Astoria; Or, Anecdotes Of An Enterprise Beyond The Rocky Mountains By Washington Irving




































































































































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These two pursuits have thus in a manner been the pioneers and
precursors of civilization. Without pausing on the borders - Page 5
Astoria; Or, Anecdotes Of An Enterprise Beyond The Rocky Mountains By Washington Irving - Page 5 of 615 - First - Home

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These Two Pursuits Have Thus In A Manner Been The Pioneers And Precursors Of Civilization.

Without pausing on the borders, they have penetrated at once, in defiance of difficulties and dangers, to the heart of savage countries:

Laying open the hidden secrets of the wilderness; leading the way to remote regions of beauty and fertility that might have remained unexplored for ages, and beckoning after them the slow and pausing steps of agriculture and civilization.

It was the fur trade, in fact, which gave early sustenance and vitality to the great Canadian provinces. Being destitute of the precious metals, at that time the leading objects of American enterprise, they were long neglected by the parent country. The French adventurers, however, who had settled on the banks of the St. Lawrence, soon found that in the rich peltries of the interior, they had sources of wealth that might almost rival the mines of Mexico and Peru. The Indians, as yet unacquainted with the artificial value given to some descriptions of furs, in civilized life, brought quantities of the most precious kinds and bartered them away for European trinkets and cheap commodities. Immense profits were thus made by the early traders, and the traffic was pursued with avidity.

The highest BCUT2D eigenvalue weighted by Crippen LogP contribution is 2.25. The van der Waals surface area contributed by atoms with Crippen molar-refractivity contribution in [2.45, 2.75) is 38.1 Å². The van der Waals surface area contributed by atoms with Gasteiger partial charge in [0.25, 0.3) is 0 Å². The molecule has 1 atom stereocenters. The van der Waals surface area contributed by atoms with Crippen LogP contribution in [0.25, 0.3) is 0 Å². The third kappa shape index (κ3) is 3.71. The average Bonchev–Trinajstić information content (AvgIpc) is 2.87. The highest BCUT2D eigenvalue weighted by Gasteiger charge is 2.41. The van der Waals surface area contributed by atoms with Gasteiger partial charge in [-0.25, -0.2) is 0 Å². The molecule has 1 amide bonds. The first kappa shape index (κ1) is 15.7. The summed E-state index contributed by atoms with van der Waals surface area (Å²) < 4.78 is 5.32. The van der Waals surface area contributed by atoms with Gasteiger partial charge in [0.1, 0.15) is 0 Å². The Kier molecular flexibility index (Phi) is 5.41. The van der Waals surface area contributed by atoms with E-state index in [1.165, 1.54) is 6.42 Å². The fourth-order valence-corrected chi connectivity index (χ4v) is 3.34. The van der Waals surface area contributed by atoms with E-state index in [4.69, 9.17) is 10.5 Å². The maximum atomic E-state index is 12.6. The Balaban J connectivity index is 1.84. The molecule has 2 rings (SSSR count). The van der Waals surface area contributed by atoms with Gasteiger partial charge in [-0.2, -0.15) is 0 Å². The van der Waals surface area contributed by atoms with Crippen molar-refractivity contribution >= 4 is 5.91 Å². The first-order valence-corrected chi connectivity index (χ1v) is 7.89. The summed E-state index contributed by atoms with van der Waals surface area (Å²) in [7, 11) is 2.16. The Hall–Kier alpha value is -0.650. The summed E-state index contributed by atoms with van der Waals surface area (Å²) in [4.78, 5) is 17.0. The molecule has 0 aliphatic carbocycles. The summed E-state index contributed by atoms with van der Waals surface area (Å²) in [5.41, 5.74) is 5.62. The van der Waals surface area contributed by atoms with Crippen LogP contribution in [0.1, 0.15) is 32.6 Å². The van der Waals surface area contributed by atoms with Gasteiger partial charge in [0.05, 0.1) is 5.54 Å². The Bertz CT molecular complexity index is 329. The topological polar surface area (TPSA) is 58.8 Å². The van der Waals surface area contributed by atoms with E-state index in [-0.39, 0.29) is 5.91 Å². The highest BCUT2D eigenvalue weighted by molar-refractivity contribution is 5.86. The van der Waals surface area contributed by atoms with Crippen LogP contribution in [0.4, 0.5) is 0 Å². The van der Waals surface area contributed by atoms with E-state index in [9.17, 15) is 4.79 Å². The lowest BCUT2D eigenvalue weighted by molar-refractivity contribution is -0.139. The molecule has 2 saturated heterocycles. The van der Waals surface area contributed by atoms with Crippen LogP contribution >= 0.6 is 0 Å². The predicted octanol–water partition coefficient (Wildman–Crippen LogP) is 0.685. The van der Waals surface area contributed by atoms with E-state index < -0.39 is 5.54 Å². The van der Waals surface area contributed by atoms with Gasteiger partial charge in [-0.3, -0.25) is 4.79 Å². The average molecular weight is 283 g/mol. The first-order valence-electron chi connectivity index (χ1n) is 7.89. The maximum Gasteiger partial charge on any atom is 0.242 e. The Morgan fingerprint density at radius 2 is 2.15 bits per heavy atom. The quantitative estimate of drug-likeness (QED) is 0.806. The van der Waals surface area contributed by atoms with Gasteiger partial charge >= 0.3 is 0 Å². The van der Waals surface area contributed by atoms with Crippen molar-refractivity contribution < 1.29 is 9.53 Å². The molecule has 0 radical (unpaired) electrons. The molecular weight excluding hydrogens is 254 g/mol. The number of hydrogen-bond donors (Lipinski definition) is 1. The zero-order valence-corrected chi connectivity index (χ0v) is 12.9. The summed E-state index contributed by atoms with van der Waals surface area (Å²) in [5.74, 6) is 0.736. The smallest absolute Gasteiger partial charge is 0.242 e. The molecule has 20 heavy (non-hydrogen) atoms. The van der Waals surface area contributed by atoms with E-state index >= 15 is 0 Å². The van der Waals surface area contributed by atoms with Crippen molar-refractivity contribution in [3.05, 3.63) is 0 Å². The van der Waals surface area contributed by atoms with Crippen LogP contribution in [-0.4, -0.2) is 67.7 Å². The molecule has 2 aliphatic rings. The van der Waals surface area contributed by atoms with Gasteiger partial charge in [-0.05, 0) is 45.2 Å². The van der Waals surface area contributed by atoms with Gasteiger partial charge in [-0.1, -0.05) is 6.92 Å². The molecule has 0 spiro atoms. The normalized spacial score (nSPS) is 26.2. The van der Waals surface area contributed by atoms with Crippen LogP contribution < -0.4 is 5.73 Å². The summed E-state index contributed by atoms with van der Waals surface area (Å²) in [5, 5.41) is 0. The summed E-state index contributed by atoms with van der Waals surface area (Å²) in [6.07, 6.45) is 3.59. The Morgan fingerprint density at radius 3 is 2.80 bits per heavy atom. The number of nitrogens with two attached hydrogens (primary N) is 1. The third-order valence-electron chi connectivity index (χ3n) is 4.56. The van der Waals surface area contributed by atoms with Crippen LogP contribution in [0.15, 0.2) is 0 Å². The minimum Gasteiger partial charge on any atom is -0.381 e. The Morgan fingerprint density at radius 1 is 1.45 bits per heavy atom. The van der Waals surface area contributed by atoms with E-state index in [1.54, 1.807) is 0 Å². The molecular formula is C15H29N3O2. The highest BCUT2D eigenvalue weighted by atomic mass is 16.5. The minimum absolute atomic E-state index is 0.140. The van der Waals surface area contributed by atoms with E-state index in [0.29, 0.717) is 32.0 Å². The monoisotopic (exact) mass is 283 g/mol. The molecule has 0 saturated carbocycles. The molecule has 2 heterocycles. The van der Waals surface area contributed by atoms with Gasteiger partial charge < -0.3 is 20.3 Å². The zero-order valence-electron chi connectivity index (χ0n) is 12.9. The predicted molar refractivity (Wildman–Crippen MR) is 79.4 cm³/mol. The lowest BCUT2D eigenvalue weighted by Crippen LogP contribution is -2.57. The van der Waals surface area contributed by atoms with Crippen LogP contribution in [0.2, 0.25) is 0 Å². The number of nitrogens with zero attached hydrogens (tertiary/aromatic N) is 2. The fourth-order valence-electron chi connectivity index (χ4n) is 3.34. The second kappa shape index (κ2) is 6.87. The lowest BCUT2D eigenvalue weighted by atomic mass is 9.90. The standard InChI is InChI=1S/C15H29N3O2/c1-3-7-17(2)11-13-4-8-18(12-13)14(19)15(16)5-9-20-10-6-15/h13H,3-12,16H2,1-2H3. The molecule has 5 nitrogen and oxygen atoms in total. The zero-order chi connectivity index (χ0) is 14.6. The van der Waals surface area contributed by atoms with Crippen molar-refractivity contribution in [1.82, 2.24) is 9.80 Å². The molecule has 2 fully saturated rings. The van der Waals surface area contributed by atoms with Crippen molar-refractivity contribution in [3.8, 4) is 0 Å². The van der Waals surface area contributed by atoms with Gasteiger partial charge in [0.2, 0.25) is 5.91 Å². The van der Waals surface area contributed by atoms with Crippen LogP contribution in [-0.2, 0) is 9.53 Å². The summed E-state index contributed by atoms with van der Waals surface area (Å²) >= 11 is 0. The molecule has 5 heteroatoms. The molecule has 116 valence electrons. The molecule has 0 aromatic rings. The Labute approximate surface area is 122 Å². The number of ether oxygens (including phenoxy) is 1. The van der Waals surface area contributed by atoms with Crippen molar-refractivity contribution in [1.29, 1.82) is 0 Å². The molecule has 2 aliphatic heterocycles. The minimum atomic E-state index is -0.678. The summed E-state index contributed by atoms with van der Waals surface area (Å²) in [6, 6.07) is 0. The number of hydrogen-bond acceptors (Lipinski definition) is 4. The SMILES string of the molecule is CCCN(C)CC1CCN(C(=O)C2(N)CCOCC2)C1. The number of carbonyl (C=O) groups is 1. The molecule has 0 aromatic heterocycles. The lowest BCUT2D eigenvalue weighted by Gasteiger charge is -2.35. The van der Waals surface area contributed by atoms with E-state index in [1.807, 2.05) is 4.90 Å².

As the valuable furs soon became scarce in the neighborhood of the settlements, the Indians of the vicinity were stimulated to take a wider range in their hunting expeditions; they were generally accompanied on these expeditions by some of the traders or their dependents, who shared in the toils and perils of the chase, and at the same time made themselves acquainted with the best hunting and trapping grounds, and with the remote tribes, whom they encouraged to bring their peltries to the settlements. In this way the trade augmented, and was drawn from remote quarters to Montreal.

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